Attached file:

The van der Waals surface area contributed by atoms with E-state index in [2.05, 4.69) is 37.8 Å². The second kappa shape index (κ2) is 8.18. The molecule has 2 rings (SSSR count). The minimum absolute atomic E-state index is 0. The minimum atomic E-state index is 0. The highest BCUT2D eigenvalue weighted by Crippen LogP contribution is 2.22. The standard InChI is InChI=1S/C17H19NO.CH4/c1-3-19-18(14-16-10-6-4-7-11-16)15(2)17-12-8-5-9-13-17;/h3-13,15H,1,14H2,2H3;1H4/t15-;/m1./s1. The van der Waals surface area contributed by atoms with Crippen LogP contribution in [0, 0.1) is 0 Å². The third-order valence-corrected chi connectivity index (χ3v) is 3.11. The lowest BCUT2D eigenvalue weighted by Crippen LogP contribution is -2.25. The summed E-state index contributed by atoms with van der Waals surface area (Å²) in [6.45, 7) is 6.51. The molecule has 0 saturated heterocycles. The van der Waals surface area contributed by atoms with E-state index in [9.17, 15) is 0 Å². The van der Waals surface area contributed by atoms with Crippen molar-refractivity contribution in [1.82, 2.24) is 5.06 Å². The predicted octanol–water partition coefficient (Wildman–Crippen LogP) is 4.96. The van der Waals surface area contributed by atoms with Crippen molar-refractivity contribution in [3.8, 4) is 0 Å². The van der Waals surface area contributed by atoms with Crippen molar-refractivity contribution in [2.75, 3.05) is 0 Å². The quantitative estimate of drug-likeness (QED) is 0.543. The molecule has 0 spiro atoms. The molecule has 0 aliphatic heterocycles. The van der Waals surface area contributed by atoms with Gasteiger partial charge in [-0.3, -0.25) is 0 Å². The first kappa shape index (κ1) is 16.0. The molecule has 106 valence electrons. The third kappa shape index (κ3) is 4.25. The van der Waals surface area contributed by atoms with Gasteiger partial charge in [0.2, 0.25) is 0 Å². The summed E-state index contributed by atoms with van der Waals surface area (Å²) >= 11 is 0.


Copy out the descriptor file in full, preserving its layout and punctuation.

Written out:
The van der Waals surface area contributed by atoms with E-state index in [2.05, 4.69) is 37.8 Å². The second kappa shape index (κ2) is 8.18. The molecule has 2 rings (SSSR count). The minimum absolute atomic E-state index is 0. The minimum atomic E-state index is 0. The highest BCUT2D eigenvalue weighted by Crippen LogP contribution is 2.22. The standard InChI is InChI=1S/C17H19NO.CH4/c1-3-19-18(14-16-10-6-4-7-11-16)15(2)17-12-8-5-9-13-17;/h3-13,15H,1,14H2,2H3;1H4/t15-;/m1./s1. The van der Waals surface area contributed by atoms with Crippen LogP contribution in [0, 0.1) is 0 Å². The third-order valence-corrected chi connectivity index (χ3v) is 3.11. The lowest BCUT2D eigenvalue weighted by Crippen LogP contribution is -2.25. The summed E-state index contributed by atoms with van der Waals surface area (Å²) in [6.45, 7) is 6.51. The molecule has 0 saturated heterocycles. The van der Waals surface area contributed by atoms with E-state index in [9.17, 15) is 0 Å². The van der Waals surface area contributed by atoms with Crippen molar-refractivity contribution in [1.82, 2.24) is 5.06 Å². The predicted octanol–water partition coefficient (Wildman–Crippen LogP) is 4.96. The van der Waals surface area contributed by atoms with Crippen molar-refractivity contribution in [3.8, 4) is 0 Å². The van der Waals surface area contributed by atoms with Crippen molar-refractivity contribution in [2.75, 3.05) is 0 Å². The quantitative estimate of drug-likeness (QED) is 0.543. The molecule has 0 spiro atoms. The molecule has 0 aliphatic heterocycles. The van der Waals surface area contributed by atoms with Gasteiger partial charge in [-0.3, -0.25) is 0 Å². The first kappa shape index (κ1) is 16.0. The molecule has 106 valence electrons. The third kappa shape index (κ3) is 4.25. The van der Waals surface area contributed by atoms with Gasteiger partial charge in [0.2, 0.25) is 0 Å². The summed E-state index contributed by atoms with van der Waals surface area (Å²) >= 11 is 0.